Trika Shaivism is one of the ancient Tantrik traditions of India. You will also see it referred to as Kashmir Shaivism and Shaivite Tantra.
The tradition as we know it today was formed from the confluence of number of direct realization traditions. Some of these are the Pratyabhijña, Kaula, Trika, and Krama streams of Tantra that flourished in Kashmir and the Swat Valley from the early Christian Era until the 12th century.
Dzogchen is a direct realization tradition from Tibet. In its formation, Dzogchen drew from the Bön tradition of Tibet, from Chinese Chan Buddhism, from the teachings of India-born siddhas such as Garab Dorje, and from the sources of Trika Shaivism.
Trika Shaivism and Dzogchen share the understanding that the purpose of spiritual practice is to directly discover the unconditioned, natural state of existence and to remain resting in that.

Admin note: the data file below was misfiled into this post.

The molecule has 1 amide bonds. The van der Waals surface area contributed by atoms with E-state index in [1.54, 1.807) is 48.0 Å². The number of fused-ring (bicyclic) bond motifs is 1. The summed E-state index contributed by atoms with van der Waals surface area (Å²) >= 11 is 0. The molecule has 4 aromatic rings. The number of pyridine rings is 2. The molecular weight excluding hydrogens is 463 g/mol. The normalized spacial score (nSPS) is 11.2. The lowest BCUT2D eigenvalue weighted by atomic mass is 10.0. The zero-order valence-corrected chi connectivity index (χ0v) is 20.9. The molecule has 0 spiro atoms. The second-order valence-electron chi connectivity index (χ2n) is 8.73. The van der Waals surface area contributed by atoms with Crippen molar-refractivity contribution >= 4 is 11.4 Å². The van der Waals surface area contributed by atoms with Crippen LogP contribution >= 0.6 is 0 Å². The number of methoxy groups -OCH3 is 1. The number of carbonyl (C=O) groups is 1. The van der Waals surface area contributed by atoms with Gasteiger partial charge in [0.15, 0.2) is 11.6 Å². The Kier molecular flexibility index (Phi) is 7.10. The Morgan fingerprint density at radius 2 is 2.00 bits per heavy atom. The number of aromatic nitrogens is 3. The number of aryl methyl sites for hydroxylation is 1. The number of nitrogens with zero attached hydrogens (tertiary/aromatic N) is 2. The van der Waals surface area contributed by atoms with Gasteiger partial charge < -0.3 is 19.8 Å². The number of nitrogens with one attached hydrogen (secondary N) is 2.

Trika Shaivism places somewhat more emphasis on the heart and devotion. Both traditions are based in a profound understanding of the five elements and the necessity of opening the gates of the senses in order to re-integrate with the natural state.
Neither Trika Shaivism nor Dzogchen are belief- or faith-based systems. Practitioners are given tools and guidance so that they may discover their real nature with certainty for themselves.
Shambhavi Sarasvati is the spiritual director of Jaya Kula.